Those present: Tom Murray and Caroline Kaganov, Conor O’Neill’s; Francyne Stacey, Hooper Hathaway; Judy Comstock and Andrea Klein, Republic Parking; Eman Tillawi, Gratzi; Cathy Marks, Ten Thousand Villages; Rita Jourdan and Katie Milliron, Cherry Republic; Amy Cameron, ITHAKA/JSTOR; Alan Freedman, Four Directions; Nick Yribar, Vault of Midnight; Alison Reed, The Ark; Doug Martelle and Tom Kooy, Ann Arbor Police Department; Pem Sherpa, The Himalayan Bazaar; Susan Pollay, Ann Arbor Downtown Development Authority; Jeff Thomas, Bennett Optometry; Ed Shaffran, Shaffran Companies; Frank Wilson, iT…The Boutique; Sarah Bush, Bali Ha’i Dreams; Pippa Creffield and Natalie Zolg, Abracadabra; Nate Nuttle, Blank Slate Creamery; Lisa Reach, Ann Arbor News/MLive; Duc Tang, Pacific Rim; Carl Ent, Bank of Ann Arbor; Chris Baker, Bennett Optometry; Mary Morgan, The CivCity Initiative
Tom Murray, President of MSAA
Greetings and Introductions
Francyne Stacey, Hooper Hathaway: How to Respond to Government Inspectors – your rights and compliance issues
The Department of Labor is currently working on raising the overtime threshold for salaried employees. The proposed legislation, slated to be issued at the end of 2016 to go into effect in 2017, would raise the current threshold of $455/week (the equivalent of $23,660/year) to about $970/week ($50,440/year), meaning salaried employees making up to $50,440/year would be eligible for overtime pay. This legislation will have an impact on many small businesses employing salaried managers and staff.
In response to recent OSHA and Department of Labor visits to member businesses, Ms. Stacey addressed best practices in dealing with these audits. Your business may be audited by OSHA or the Department of Labor at any time, and they may or may not give you advance notice of this audit. In the event you are audited, be courteous. You may inquire into the nature of the audit (random or complaint-based) and you may also ask for time to prepare your documents, although you do not have the right to deny them access at the time. Some preventative measures you can take to make sure any potential audits go well are to keep good records, maintain accurate payroll and job descriptions, and be sure to classify your employees properly (exempt vs. non-exempt.) Penalties levied can be heavy – in the event that you are penalized, you do have the option to try to settle. Regulators may be willing to work with you, especially if it is your first violation and you are not a willful violator.
Kerry Gray, Urban Forest & Natural Resource Planning Coordinator: Sidewalk Snow Removal
In the Main Street Business Improvement Zone, snow removal is tasked to Heritage Lawn Care. During a snow event, Heritage generally works to clear the most heavily trafficked areas first. However the ultimate responsibility for clearing snow and ice from the sidewalk from door to curb is on the business owner.
Trees in the downtown area already deal with a lot of external stressors, and salt and ice melter may be a leading cause of tree death. Following good snow removal practices can prevent damage to trees in the downtown area. Always use a shovel first to remove as much snow and ice as possible. Use an ice melter instead of rock salt and only apply when necessary. Take extra care to only use as much as needed – do not overapply. After the ice has melted there should be no remaining ice melter left on the sidewalk. Also read the label and pay attention to the temperature, as ice melter will not work at all below certain temperatures.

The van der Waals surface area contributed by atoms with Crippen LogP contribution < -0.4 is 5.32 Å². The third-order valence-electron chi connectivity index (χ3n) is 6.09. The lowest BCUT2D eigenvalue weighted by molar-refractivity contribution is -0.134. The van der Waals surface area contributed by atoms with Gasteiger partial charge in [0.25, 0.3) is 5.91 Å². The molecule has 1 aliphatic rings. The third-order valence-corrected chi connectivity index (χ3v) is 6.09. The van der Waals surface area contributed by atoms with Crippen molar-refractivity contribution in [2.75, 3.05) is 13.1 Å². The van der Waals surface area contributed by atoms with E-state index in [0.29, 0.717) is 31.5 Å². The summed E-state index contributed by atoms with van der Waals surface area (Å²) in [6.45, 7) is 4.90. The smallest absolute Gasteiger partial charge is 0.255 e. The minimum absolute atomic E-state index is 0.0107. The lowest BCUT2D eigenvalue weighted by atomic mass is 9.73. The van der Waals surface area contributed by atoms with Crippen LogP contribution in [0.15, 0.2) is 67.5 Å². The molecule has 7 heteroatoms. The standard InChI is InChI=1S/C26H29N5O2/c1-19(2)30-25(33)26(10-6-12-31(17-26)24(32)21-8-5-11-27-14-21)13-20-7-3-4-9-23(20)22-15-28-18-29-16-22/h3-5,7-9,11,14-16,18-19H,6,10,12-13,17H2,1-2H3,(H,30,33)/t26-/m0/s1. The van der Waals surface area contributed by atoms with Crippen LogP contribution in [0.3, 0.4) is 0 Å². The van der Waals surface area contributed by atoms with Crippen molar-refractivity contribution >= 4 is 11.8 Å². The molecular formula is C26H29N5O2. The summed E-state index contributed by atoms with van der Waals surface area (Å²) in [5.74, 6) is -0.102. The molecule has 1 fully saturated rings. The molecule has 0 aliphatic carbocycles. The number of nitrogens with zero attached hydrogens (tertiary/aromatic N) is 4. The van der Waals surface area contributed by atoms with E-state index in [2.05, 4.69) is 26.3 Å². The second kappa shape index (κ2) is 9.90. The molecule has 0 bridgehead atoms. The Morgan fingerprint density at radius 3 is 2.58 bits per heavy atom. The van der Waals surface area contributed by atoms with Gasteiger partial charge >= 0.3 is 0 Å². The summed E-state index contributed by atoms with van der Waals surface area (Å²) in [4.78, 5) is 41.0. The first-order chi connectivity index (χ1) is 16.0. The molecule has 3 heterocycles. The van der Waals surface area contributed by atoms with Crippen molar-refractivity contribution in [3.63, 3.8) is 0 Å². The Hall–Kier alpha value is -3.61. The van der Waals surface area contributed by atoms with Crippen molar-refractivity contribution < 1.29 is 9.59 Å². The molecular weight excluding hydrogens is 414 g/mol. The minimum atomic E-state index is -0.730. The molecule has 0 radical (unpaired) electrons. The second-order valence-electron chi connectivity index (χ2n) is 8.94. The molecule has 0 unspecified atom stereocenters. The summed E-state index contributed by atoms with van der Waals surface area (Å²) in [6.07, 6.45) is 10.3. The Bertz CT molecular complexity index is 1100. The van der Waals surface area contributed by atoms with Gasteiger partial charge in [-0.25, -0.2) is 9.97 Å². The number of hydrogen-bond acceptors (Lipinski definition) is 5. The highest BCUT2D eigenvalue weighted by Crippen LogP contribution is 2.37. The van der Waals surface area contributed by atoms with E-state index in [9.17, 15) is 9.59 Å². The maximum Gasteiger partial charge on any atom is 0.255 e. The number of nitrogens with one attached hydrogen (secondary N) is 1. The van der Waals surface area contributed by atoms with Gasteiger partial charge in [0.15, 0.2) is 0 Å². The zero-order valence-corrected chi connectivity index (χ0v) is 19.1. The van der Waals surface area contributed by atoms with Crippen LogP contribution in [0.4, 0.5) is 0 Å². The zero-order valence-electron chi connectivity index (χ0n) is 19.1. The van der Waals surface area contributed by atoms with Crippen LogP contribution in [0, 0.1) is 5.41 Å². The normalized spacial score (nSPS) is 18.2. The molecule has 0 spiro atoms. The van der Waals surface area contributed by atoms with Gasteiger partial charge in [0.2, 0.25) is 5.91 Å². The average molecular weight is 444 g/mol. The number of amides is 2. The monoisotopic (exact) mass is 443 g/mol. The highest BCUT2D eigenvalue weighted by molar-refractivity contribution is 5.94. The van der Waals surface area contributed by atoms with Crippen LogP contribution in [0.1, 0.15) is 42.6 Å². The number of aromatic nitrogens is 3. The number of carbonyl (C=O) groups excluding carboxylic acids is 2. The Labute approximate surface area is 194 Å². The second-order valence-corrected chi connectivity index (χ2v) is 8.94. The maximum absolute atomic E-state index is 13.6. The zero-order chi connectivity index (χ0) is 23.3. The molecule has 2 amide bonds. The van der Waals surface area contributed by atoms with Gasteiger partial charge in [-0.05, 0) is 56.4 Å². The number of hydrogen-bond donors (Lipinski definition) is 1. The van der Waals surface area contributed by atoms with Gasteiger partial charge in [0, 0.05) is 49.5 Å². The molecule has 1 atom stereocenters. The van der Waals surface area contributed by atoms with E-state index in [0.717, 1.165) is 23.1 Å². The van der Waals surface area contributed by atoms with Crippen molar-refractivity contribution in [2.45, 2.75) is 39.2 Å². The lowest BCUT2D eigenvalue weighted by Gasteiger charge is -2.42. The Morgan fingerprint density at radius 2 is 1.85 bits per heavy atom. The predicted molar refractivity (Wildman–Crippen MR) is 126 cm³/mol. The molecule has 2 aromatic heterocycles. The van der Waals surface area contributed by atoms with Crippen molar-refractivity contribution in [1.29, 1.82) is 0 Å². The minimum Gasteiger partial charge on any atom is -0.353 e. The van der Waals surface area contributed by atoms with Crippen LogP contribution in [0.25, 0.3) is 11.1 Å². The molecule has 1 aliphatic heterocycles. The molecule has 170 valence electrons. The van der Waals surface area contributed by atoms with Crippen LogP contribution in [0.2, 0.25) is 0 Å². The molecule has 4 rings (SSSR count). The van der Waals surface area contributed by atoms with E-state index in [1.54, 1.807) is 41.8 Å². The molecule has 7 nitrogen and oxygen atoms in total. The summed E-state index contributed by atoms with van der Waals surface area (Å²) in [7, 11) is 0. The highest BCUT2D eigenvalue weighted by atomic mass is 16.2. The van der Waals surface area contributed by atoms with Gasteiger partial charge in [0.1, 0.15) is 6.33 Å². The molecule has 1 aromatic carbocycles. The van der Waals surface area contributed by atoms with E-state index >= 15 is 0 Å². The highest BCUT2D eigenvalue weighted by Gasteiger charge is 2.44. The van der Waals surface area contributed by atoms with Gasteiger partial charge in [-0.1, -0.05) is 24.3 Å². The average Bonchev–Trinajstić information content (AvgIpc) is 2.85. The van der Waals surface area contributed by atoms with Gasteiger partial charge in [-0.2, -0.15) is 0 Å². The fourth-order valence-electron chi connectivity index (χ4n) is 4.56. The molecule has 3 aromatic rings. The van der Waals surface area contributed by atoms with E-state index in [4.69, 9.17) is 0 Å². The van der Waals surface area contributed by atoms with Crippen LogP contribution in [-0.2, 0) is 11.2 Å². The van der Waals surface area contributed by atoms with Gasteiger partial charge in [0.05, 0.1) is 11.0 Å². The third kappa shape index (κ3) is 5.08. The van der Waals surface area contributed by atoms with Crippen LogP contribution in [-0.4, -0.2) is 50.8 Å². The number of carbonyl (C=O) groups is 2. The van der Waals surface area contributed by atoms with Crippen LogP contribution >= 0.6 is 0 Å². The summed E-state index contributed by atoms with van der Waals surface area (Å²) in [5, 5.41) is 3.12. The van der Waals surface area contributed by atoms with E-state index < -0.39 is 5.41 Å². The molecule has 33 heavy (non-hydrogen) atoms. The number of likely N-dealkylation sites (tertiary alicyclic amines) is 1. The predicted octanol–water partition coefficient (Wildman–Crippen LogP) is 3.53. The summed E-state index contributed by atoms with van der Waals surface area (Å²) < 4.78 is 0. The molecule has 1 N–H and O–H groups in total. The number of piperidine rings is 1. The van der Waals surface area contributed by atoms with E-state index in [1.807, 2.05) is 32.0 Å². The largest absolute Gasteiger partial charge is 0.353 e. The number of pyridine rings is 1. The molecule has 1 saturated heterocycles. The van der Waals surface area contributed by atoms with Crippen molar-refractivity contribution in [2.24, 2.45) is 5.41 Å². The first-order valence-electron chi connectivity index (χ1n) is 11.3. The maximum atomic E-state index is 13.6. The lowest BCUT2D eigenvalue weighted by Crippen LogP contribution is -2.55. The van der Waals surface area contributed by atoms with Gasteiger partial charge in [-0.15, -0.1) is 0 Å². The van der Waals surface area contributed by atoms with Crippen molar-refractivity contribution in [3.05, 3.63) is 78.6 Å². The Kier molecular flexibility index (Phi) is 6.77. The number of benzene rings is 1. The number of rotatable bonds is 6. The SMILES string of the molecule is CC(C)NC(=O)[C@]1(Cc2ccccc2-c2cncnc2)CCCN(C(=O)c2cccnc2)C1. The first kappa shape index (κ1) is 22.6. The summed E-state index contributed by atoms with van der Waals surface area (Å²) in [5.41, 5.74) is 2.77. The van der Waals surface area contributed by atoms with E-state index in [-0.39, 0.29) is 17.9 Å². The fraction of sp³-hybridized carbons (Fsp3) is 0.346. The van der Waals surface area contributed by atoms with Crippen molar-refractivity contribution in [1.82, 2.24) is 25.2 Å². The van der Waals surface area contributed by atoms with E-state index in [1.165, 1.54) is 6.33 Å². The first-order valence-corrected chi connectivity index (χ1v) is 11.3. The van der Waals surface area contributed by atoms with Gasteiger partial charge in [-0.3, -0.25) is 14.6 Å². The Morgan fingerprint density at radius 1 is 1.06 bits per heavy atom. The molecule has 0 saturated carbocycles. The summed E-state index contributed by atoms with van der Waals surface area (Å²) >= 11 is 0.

Kaia Hayes – U of M Ice Carving Team Competition and Events Manager: Ice Carving Extravaganza
This annual 3 day carving event will take place January 22-24. It is the primary fundraising event for the team, and allows the team to showcase their skills and interact with the public. It is also a great way for businesses to promote themselves – ice carvers will work with you to plan a sculpture that will then be carved outside of your location. The fee for a sculpture is $140, which can be paid with cash or a check to the MSAA. The Ice Carving Team asks that all requests for sculptures be submitted by Friday, January 15th, however they will work to accommodate requests submitted after that date.
Phase 1 of the William and Fourth parking structure is now complete: the new stairwell is open for public use. Phase 2 has begun, in which the larger, high speed elevator will be installed.
Registration for the annual Shamrocks & Shenanigans 5K is now open. For more information or to register go to www.runshamrocks.com
Restaurant Week is January 17-22. New this year include a partnership with Food Gatherers and a new website that allows for users to easily sort restaurants based on 2 for 1 pricing, those that serve lunch, and those with vegetarian and vegan options. www.annarborrestaurantweek.com
Next MSAA meeting is the Annual Membership Meeting, and will be held at 8am, February 4th, in the lower level of Shinola at 301 S. Main.